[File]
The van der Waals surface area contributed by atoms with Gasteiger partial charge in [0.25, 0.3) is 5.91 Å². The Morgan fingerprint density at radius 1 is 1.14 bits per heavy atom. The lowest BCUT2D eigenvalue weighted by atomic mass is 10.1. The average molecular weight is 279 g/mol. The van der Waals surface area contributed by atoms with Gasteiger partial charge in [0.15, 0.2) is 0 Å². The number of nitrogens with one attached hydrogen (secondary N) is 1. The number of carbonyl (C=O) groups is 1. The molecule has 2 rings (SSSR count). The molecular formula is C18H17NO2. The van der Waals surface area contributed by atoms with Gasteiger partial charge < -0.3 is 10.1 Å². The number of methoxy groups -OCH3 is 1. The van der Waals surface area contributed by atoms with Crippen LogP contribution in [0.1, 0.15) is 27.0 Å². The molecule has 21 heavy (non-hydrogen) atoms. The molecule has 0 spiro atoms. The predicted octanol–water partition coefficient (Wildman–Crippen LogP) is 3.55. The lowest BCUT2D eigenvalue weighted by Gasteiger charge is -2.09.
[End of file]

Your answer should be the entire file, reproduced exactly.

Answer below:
The van der Waals surface area contributed by atoms with Gasteiger partial charge in [0.25, 0.3) is 5.91 Å². The Morgan fingerprint density at radius 1 is 1.14 bits per heavy atom. The lowest BCUT2D eigenvalue weighted by atomic mass is 10.1. The average molecular weight is 279 g/mol. The van der Waals surface area contributed by atoms with Gasteiger partial charge in [0.15, 0.2) is 0 Å². The number of nitrogens with one attached hydrogen (secondary N) is 1. The number of carbonyl (C=O) groups is 1. The molecule has 2 rings (SSSR count). The molecular formula is C18H17NO2. The van der Waals surface area contributed by atoms with Gasteiger partial charge < -0.3 is 10.1 Å². The number of methoxy groups -OCH3 is 1. The van der Waals surface area contributed by atoms with Crippen LogP contribution in [0.1, 0.15) is 27.0 Å². The molecule has 21 heavy (non-hydrogen) atoms. The molecule has 0 spiro atoms. The predicted octanol–water partition coefficient (Wildman–Crippen LogP) is 3.55. The lowest BCUT2D eigenvalue weighted by Gasteiger charge is -2.09.